Good evening, Vietnam! On Wednesday, May 17th, I arrived in Vietnam where I began my search for a functioning ATM. After ordering a GrabTaxi (similar to Uber), I went to the first ATM I could find at the airport only to find that it was not even plugged in. When the GrabTaxi arrived, I explained my situation and asked to stop at an ATM on the way to my hotel. The driver seemed to be okay with this idea... unfortunately, this was because he didn't understand. As we approached the hotel, I found myself awkwardly explaining why I didn't have money for him. Eventually, I found that pronouncing ATM with Latin pronunciation (Ah-Tay-Em) got my message across - this actually makes sense because of the French colonial influence in Vietnam. So, we found an ATM... but this one didn't accept cards with the security chip. Who knew that more security could be the cause of the problem? Visibly exasperated, the driver took me to another ATM where I had to wait in a line. When I finally got to the front, I found that this one was not working very well either. Fortunately, it was just a matter of mashing the buttons really hard.
Back at the hotel, I gave the driver twice the fare - $10. This would have been reasonable even if he hadn't driven me across town. The bargains didn't stop there - my $10 room had air conditioning, queen-size bed and a balcony! I would later discover that this was just the beginning of my budgeting dream come true.
Later that evening I took a GrabTaxi to a friend's place across town where I met with some fellowship contacts. Quang is a local in Da Nang and Chas comes from LA. We spent some time talking, reading, and eating some interesting local snacks, then I headed back to my hotel for the night.
The next day I found my next bargain - a scooter rental for $5/day! And here I thought the GrabTaxi couldn't be beat. I then began my journey down the coast on my way to Hoi An. My first stop along the way was a gas station. I think that was about $3 to fill up... and they even do it for you. As I was continuing down the coast, I came across Marble Mountain. This was actually one of the stops on my itinerary, but planned for another day. Nevertheless, I ended up making an unplanned stop. As I was riding along, another scooter pulled up next to mine and its' driver decided to start a conversation with me! The lady on the other bike asked me if I'd been to Marble Mountain and, when I told her that I had plans to see it, she insisted on showing me where to go.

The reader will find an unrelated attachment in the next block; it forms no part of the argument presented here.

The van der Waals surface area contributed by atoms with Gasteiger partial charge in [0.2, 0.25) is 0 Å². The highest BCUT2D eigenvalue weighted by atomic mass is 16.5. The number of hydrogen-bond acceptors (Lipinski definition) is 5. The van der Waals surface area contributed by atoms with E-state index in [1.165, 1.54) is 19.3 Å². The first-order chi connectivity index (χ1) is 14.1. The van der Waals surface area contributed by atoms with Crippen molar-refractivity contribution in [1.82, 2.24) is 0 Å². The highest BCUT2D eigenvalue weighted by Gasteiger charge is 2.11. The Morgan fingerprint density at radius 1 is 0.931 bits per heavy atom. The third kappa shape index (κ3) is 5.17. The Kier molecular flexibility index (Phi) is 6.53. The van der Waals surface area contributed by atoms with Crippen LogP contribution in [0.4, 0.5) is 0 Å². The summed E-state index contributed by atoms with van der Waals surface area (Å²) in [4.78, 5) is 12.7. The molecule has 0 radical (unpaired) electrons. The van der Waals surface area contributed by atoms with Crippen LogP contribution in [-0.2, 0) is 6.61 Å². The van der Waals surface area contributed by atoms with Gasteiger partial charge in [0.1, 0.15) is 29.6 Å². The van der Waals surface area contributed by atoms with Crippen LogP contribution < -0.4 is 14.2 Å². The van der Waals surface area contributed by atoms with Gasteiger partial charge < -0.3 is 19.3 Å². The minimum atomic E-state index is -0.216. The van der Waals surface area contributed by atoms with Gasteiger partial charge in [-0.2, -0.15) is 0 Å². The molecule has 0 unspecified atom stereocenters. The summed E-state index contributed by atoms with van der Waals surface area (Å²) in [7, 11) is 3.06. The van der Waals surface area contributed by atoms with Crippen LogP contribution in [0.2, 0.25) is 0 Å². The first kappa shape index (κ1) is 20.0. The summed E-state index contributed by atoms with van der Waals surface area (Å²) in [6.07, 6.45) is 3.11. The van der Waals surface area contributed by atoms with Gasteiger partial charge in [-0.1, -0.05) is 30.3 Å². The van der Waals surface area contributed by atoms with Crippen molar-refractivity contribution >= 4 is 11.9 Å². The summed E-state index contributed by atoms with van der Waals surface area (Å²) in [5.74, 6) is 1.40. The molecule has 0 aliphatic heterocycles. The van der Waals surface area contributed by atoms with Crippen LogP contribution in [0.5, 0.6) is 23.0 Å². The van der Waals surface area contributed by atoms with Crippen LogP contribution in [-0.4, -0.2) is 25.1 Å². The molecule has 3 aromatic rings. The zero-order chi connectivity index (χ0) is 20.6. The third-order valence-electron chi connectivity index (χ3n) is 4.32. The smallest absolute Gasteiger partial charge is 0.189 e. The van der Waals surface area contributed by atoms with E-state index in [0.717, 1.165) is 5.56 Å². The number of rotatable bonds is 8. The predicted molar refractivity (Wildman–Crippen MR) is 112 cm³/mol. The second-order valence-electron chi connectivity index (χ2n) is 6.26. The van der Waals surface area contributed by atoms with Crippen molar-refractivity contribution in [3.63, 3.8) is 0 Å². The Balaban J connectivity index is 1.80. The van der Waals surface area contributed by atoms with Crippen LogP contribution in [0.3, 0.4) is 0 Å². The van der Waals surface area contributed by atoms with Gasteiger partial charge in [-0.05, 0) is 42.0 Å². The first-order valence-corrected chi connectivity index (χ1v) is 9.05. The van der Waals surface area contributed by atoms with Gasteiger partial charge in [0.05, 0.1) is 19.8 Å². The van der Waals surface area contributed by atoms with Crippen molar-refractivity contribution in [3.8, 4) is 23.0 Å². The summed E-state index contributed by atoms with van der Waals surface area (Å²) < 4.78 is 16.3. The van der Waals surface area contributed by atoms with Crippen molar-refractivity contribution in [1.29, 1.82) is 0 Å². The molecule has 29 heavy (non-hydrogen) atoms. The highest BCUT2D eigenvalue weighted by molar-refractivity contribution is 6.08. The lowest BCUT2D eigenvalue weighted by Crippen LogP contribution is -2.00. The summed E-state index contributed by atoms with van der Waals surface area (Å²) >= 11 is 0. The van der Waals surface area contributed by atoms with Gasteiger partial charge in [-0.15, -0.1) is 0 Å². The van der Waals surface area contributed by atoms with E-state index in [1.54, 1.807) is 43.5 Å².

I followed this lady up to her shop and we parked there. She then gave me a ride to the entrance at which point I explained that I was actually planning to come back with friends on another day. So, she took me back to the shop and started her pitch. Well, in retrospect, her pitch started back on the main road. This was all an elaborate scheme to get customers into her store and price gouge them. Feeling guilty that I had wasted so much of her time, I offered to buy a couple little items. I assumed that the prices would be Vietnamese prices... naturally, I was wrong. I chose a few small marble figures thinking that it would be no more than a couple bucks. She then went on to quote me over $100! Well, I had already agreed to buy something so I offered to buy one cheap one. She went on with all of the funny lines, like "you're on holiday - live a little!" or something like that. She clearly had assumed I was one of the average tourists with a bit of extra cash. Well, after repeatedly assuring her that I was not, she agreed to let a small figurine and a bracelet go for $25 USD... you can imagine my sense of buyer's regret after I left that place. Even after talking her down to a fraction of what she was asking, I had still gotten completely and utterly ripped off. I would later see these same items on the street for spare change.
Oh well! I continued my ride down the beautiful coastal road to Hoi An - a traditional Vietnamese village packed with tailors. I had taken the advice of a guy I met while wandering around on Hong Kong Island a few days before, and plotted my route to a place called Yaly Couture. Apparently, this place uses state-of-the-art technology to produce super high-quality suits at unbeatable prices. I later found out that, not only did the store I went to not use the high tech computer scanning tech, but that they actually give a pretty average rate for that part of the world. A few months later I would learn of $50 suits in Thailand - 1/3 of what I paid! In any case, I got measured twice that day and had a pretty darn nice suit delivered to my hotel that evening.
Later on I met up with Vinny for some really awesome local Vietnamese food. First he took me for some street food (only like $1 - 20k VND) followed by a restaurant where I got clay pot steamed rice with chicken and a drink for probably about $2. Finally, we headed over to the street market to see the famous Hoi An lights, more street food (including the most delicious lemonade-type drink I've ever had), and souvenirs - which some guy promptly tried to steal from me as we were walking through a crowd. The cheeky little sneak tried to grab my stuff right out of my bag that was in my hand! You can imagine how shocked he was when he realized I was actually paying attention. Off he ran.
That evening back at the hostel, I met my only roommate and we had a good chat before bed. Backpackers in this part of the world are always on the coolest adventures. Thanks to the low cost of travel here, most people you meet are on a long-term journey - anywhere from a few weeks to several months... even years! It's hard to imagine living this way in most any other part of the world. Southeast Asia really is the backpacker capitol of the world.